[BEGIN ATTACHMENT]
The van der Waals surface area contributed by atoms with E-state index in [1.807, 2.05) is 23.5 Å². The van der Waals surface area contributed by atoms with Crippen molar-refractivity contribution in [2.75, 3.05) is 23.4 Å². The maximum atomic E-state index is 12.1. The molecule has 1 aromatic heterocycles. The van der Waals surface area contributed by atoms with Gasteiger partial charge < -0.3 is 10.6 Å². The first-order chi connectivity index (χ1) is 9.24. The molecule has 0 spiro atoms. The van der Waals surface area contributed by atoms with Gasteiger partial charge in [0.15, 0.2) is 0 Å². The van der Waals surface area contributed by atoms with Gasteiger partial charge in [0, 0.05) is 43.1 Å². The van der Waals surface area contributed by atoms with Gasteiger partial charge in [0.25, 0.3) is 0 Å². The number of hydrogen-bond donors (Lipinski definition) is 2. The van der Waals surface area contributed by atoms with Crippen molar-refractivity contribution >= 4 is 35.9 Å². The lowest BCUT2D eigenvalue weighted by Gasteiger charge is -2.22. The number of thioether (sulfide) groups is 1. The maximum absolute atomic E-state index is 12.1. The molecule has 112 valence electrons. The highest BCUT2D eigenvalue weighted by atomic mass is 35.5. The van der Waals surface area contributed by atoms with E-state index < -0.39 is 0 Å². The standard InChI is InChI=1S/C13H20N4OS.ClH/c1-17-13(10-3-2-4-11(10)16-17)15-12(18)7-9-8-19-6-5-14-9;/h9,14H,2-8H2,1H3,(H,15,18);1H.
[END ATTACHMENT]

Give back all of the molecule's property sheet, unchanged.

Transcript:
The van der Waals surface area contributed by atoms with E-state index in [1.807, 2.05) is 23.5 Å². The van der Waals surface area contributed by atoms with Crippen molar-refractivity contribution in [2.75, 3.05) is 23.4 Å². The maximum atomic E-state index is 12.1. The molecule has 1 aromatic heterocycles. The van der Waals surface area contributed by atoms with Gasteiger partial charge < -0.3 is 10.6 Å². The first-order chi connectivity index (χ1) is 9.24. The molecule has 0 spiro atoms. The van der Waals surface area contributed by atoms with Gasteiger partial charge in [0.15, 0.2) is 0 Å². The van der Waals surface area contributed by atoms with Gasteiger partial charge in [0, 0.05) is 43.1 Å². The van der Waals surface area contributed by atoms with Gasteiger partial charge in [0.25, 0.3) is 0 Å². The number of hydrogen-bond donors (Lipinski definition) is 2. The van der Waals surface area contributed by atoms with Crippen molar-refractivity contribution >= 4 is 35.9 Å². The lowest BCUT2D eigenvalue weighted by Gasteiger charge is -2.22. The number of thioether (sulfide) groups is 1. The maximum absolute atomic E-state index is 12.1. The molecule has 112 valence electrons. The highest BCUT2D eigenvalue weighted by atomic mass is 35.5. The van der Waals surface area contributed by atoms with E-state index < -0.39 is 0 Å². The standard InChI is InChI=1S/C13H20N4OS.ClH/c1-17-13(10-3-2-4-11(10)16-17)15-12(18)7-9-8-19-6-5-14-9;/h9,14H,2-8H2,1H3,(H,15,18);1H.